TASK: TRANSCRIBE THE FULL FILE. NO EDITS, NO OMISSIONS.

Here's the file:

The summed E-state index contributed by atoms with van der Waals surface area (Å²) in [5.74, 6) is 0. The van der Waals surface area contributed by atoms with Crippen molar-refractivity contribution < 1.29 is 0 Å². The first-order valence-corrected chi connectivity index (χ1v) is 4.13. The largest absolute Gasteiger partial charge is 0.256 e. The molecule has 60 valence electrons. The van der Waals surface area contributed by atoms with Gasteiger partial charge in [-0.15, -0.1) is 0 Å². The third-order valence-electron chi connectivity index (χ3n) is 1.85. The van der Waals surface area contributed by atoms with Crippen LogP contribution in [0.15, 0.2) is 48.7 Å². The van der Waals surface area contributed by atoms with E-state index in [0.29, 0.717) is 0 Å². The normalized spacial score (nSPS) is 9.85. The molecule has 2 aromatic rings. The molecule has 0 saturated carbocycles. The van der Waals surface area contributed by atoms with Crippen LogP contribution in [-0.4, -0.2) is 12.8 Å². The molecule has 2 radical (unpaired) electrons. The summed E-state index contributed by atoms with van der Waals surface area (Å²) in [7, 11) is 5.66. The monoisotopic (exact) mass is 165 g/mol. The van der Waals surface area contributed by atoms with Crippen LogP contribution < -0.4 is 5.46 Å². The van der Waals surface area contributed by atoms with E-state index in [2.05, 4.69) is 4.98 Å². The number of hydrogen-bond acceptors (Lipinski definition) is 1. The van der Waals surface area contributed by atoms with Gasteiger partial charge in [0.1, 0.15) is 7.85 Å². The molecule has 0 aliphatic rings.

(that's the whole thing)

The summed E-state index contributed by atoms with van der Waals surface area (Å²) in [5.74, 6) is 0. The van der Waals surface area contributed by atoms with Crippen molar-refractivity contribution < 1.29 is 0 Å². The first-order valence-corrected chi connectivity index (χ1v) is 4.13. The largest absolute Gasteiger partial charge is 0.256 e. The molecule has 60 valence electrons. The van der Waals surface area contributed by atoms with Gasteiger partial charge in [-0.15, -0.1) is 0 Å². The third-order valence-electron chi connectivity index (χ3n) is 1.85. The van der Waals surface area contributed by atoms with Crippen LogP contribution in [0.15, 0.2) is 48.7 Å². The van der Waals surface area contributed by atoms with E-state index in [0.29, 0.717) is 0 Å². The normalized spacial score (nSPS) is 9.85. The molecule has 2 aromatic rings. The molecule has 0 saturated carbocycles. The van der Waals surface area contributed by atoms with Crippen LogP contribution in [-0.4, -0.2) is 12.8 Å². The molecule has 2 radical (unpaired) electrons. The summed E-state index contributed by atoms with van der Waals surface area (Å²) in [7, 11) is 5.66. The monoisotopic (exact) mass is 165 g/mol. The van der Waals surface area contributed by atoms with Crippen LogP contribution < -0.4 is 5.46 Å². The van der Waals surface area contributed by atoms with E-state index in [2.05, 4.69) is 4.98 Å². The number of hydrogen-bond acceptors (Lipinski definition) is 1. The van der Waals surface area contributed by atoms with Gasteiger partial charge in [0.1, 0.15) is 7.85 Å². The molecule has 0 aliphatic rings.